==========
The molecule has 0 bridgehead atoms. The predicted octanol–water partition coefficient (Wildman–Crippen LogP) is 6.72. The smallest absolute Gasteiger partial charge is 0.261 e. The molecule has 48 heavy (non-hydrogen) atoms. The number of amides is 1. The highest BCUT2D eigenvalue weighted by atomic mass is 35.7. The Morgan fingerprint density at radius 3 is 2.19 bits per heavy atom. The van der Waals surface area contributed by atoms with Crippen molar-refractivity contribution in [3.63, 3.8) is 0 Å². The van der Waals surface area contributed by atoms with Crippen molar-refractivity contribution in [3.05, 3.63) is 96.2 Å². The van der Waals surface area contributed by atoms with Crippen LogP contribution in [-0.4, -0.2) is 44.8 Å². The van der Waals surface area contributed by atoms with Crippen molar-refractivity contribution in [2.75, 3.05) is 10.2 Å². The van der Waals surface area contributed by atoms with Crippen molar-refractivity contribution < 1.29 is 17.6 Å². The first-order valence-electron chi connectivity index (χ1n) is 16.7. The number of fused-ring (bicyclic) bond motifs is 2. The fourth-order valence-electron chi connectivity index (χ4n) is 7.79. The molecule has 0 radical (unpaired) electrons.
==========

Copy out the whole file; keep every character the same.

The molecule has 0 bridgehead atoms. The predicted octanol–water partition coefficient (Wildman–Crippen LogP) is 6.72. The smallest absolute Gasteiger partial charge is 0.261 e. The molecule has 48 heavy (non-hydrogen) atoms. The number of amides is 1. The highest BCUT2D eigenvalue weighted by atomic mass is 35.7. The Morgan fingerprint density at radius 3 is 2.19 bits per heavy atom. The van der Waals surface area contributed by atoms with Crippen molar-refractivity contribution in [3.63, 3.8) is 0 Å². The van der Waals surface area contributed by atoms with Crippen molar-refractivity contribution in [3.05, 3.63) is 96.2 Å². The van der Waals surface area contributed by atoms with Crippen LogP contribution in [-0.4, -0.2) is 44.8 Å². The van der Waals surface area contributed by atoms with Crippen molar-refractivity contribution in [2.75, 3.05) is 10.2 Å². The van der Waals surface area contributed by atoms with Crippen molar-refractivity contribution < 1.29 is 17.6 Å². The first-order valence-electron chi connectivity index (χ1n) is 16.7. The number of fused-ring (bicyclic) bond motifs is 2. The fourth-order valence-electron chi connectivity index (χ4n) is 7.79. The molecule has 0 radical (unpaired) electrons.